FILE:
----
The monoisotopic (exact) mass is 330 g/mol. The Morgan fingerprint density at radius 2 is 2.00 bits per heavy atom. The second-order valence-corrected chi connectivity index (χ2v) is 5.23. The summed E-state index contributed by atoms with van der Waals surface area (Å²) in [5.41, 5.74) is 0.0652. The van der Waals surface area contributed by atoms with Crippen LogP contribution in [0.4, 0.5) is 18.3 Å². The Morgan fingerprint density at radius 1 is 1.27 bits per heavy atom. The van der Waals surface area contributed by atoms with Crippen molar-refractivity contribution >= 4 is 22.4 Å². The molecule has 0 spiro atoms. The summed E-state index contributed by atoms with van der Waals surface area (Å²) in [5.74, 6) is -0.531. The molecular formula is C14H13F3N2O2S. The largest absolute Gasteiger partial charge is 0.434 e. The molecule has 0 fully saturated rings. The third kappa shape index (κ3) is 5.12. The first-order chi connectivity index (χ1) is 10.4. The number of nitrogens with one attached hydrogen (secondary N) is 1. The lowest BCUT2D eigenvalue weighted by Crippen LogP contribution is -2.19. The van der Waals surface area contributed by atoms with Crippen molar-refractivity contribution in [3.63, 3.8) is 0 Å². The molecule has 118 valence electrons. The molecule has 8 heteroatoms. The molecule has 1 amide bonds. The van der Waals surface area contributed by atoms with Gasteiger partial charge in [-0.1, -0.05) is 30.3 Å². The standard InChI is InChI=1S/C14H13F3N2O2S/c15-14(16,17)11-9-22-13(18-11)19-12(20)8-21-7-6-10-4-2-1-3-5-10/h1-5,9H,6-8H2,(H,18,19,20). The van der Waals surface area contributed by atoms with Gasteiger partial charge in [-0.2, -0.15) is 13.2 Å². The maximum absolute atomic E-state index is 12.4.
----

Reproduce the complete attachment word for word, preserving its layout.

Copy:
The monoisotopic (exact) mass is 330 g/mol. The Morgan fingerprint density at radius 2 is 2.00 bits per heavy atom. The second-order valence-corrected chi connectivity index (χ2v) is 5.23. The summed E-state index contributed by atoms with van der Waals surface area (Å²) in [5.41, 5.74) is 0.0652. The van der Waals surface area contributed by atoms with Crippen LogP contribution in [0.4, 0.5) is 18.3 Å². The Morgan fingerprint density at radius 1 is 1.27 bits per heavy atom. The van der Waals surface area contributed by atoms with Crippen molar-refractivity contribution >= 4 is 22.4 Å². The molecule has 0 spiro atoms. The summed E-state index contributed by atoms with van der Waals surface area (Å²) in [5.74, 6) is -0.531. The molecular formula is C14H13F3N2O2S. The largest absolute Gasteiger partial charge is 0.434 e. The molecule has 0 fully saturated rings. The third kappa shape index (κ3) is 5.12. The first-order chi connectivity index (χ1) is 10.4. The number of nitrogens with one attached hydrogen (secondary N) is 1. The lowest BCUT2D eigenvalue weighted by Crippen LogP contribution is -2.19. The van der Waals surface area contributed by atoms with Crippen molar-refractivity contribution in [3.63, 3.8) is 0 Å². The molecule has 118 valence electrons. The molecule has 8 heteroatoms. The molecule has 1 amide bonds. The van der Waals surface area contributed by atoms with Gasteiger partial charge in [-0.1, -0.05) is 30.3 Å². The standard InChI is InChI=1S/C14H13F3N2O2S/c15-14(16,17)11-9-22-13(18-11)19-12(20)8-21-7-6-10-4-2-1-3-5-10/h1-5,9H,6-8H2,(H,18,19,20). The van der Waals surface area contributed by atoms with Gasteiger partial charge in [-0.2, -0.15) is 13.2 Å². The maximum absolute atomic E-state index is 12.4.